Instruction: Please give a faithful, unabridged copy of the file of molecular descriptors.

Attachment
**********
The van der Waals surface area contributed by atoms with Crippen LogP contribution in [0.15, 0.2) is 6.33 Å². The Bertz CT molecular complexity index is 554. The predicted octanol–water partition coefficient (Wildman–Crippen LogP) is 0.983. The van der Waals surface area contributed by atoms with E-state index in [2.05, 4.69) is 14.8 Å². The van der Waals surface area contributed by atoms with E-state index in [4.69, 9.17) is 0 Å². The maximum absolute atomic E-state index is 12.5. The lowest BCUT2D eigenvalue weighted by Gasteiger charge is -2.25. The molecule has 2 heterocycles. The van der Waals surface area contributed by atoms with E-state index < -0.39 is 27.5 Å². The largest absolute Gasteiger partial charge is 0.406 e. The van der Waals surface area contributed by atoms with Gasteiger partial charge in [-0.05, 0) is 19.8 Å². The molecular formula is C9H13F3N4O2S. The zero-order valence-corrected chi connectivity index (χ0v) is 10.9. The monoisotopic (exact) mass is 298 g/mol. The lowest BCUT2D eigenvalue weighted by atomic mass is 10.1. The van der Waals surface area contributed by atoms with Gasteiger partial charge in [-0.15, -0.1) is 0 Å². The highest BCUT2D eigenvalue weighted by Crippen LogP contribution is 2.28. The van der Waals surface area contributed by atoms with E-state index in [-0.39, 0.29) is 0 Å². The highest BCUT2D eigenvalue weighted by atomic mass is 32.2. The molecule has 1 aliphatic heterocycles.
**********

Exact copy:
The van der Waals surface area contributed by atoms with Crippen LogP contribution in [0.15, 0.2) is 6.33 Å². The Bertz CT molecular complexity index is 554. The predicted octanol–water partition coefficient (Wildman–Crippen LogP) is 0.983. The van der Waals surface area contributed by atoms with E-state index in [2.05, 4.69) is 14.8 Å². The van der Waals surface area contributed by atoms with E-state index in [4.69, 9.17) is 0 Å². The maximum absolute atomic E-state index is 12.5. The lowest BCUT2D eigenvalue weighted by Gasteiger charge is -2.25. The molecule has 2 heterocycles. The van der Waals surface area contributed by atoms with E-state index < -0.39 is 27.5 Å². The largest absolute Gasteiger partial charge is 0.406 e. The van der Waals surface area contributed by atoms with Gasteiger partial charge in [-0.05, 0) is 19.8 Å². The molecular formula is C9H13F3N4O2S. The zero-order valence-corrected chi connectivity index (χ0v) is 10.9. The monoisotopic (exact) mass is 298 g/mol. The lowest BCUT2D eigenvalue weighted by atomic mass is 10.1. The van der Waals surface area contributed by atoms with Gasteiger partial charge in [-0.15, -0.1) is 0 Å². The highest BCUT2D eigenvalue weighted by Crippen LogP contribution is 2.28. The van der Waals surface area contributed by atoms with E-state index in [-0.39, 0.29) is 0 Å². The highest BCUT2D eigenvalue weighted by atomic mass is 32.2. The molecule has 1 aliphatic heterocycles.